If phishing is the digital equivalent of someone stealing your credit card number, spyware and viruses are like having criminals living in your bedroom. (Spyware is software that monitors and records everything you do, and a virus is a program that deletes files or causes other damage.) Unlike phishing scams, both spyware and viruses actually live on your computer. These types of infections typically find their way onto your computer through a malicious file you download. The bottom line is this:
You should never, ever download a file unless you know exactly what it is, where it's coming from, and whether the person or company offering it is trustworthy.
Unfortunately, many browsers make it easy to download files inadvertently in the form of extensions. In Internet Explorer, for example, a Web site can spit out a big, annoying confirmation window as soon as it loads. If you click Yes in a hurry to get to the page, a malicious extension is installed. Firefox does everything it can to prevent you from installing malicious files inadvertently. Instead of allowing Web sites to get in your face with extension downloads, Firefox displays the non-intrusive toolbar that you see in Figure 15-9. (This toolbar doesn't appear for the official Firefox site, though.)
Figure 15-9: Firefox displays this toolbar at the top of Web sites that try to install a browser extension.
Note that the mere appearance of this toolbar doesn't necessarily suggest impropriety on the part of the Web site. The toolbar appears whenever a Web site other than the official, trusted Firefox Plugins Web site (http://addons.mozilla.org) tries to install an extension. If you trust the Web site you're viewing, go ahead and proceed, as I discuss in Chapter 20 in the section on installing from another site.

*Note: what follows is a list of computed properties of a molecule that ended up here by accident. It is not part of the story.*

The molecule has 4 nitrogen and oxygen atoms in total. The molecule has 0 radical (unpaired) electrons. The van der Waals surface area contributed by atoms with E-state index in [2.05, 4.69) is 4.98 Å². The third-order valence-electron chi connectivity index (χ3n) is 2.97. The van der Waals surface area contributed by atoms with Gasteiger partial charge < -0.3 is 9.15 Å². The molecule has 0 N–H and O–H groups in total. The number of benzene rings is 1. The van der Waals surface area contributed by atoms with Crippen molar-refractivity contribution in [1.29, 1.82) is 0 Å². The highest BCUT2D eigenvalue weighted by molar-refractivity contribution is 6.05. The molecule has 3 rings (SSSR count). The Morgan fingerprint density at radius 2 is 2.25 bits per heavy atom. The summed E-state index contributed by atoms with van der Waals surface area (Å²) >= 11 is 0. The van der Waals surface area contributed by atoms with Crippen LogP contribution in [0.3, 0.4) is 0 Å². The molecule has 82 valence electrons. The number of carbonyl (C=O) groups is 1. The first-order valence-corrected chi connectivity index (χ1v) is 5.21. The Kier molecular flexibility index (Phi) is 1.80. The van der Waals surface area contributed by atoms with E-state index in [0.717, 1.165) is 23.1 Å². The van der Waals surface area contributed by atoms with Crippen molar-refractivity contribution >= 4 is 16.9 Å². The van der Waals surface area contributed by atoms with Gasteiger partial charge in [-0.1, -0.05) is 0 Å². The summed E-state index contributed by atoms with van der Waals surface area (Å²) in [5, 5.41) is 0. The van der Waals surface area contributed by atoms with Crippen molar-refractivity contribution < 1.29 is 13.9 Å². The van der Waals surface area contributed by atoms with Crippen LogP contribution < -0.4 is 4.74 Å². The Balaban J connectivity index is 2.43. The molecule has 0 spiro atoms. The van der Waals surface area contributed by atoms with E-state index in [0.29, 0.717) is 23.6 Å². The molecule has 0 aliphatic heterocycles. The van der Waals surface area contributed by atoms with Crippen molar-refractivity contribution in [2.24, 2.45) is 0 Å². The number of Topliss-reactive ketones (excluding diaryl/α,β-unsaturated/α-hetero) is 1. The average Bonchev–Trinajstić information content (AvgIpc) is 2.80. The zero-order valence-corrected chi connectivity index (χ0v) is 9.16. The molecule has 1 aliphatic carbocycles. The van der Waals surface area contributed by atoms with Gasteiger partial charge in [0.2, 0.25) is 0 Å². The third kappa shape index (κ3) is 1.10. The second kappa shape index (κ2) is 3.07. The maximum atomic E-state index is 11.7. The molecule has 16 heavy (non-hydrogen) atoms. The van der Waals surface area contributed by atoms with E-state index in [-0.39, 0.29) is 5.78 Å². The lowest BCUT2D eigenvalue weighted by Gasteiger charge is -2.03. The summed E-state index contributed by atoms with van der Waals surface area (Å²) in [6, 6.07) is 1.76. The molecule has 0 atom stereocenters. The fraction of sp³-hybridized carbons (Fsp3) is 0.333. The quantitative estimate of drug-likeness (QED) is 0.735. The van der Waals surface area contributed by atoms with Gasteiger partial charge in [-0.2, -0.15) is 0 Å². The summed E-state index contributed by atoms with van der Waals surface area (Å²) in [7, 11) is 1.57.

Firefox does everything it can to keep you safe, but your computer has many borders to protect, and the browser is only one of them. You must install three additional tools to remain safe and sound on the Internet:
Antivirus software: This tool monitors the files on your computer and checks newly downloaded files for viruses. If it finds one, it notifies you immediately and allows you to either delete the file or quarantine it so it can't harm your computer. It's critical that you keep your antivirus software up-to-date because new viruses are discovered regularly. Recommendations: Norton AntiVirus and McAfee VirusScan are available in stores.
Antispyware software: Like antivirus software, this tool monitors the files on your computer as well as new downloads, but it's looking for spyware. If it finds any, it notifies you immediately and allows you to delete the file. You must also keep your antispyware software up-to-date because new spyware threats are discovered regularly. Plenty of high-quality antispyware tools are available free of charge, although many antivirus suites (which usually cost money) include them nowadays. Recommendations: Ad-Aware is freely available from Lavasoft (http://www.lavasoftusa.com/software/adaware), and Spybot-Search & Destroy is freely available from http://www.safer-networking.org/en/download.
Firewall: A firewall monitors inbound and outbound Internet connections on your computer — that is to say, it checks when your computer tries to connect to the Internet, and when other computers try to connect to yours. The newest versions of Windows, XP and Vista, come with a built-in firewall that is on by default, so you don't have to do anything. Recommendation: If you have an older version, I recommend ZoneAlarm, available from http://www.zonelabs.com.
Additionally, you should install new security patches for your computer as soon as they're available. See http://microsoft.com/security for more information about the Windows patching process, or http://www.apple.com/support/downloads for the latest Macintosh security patches.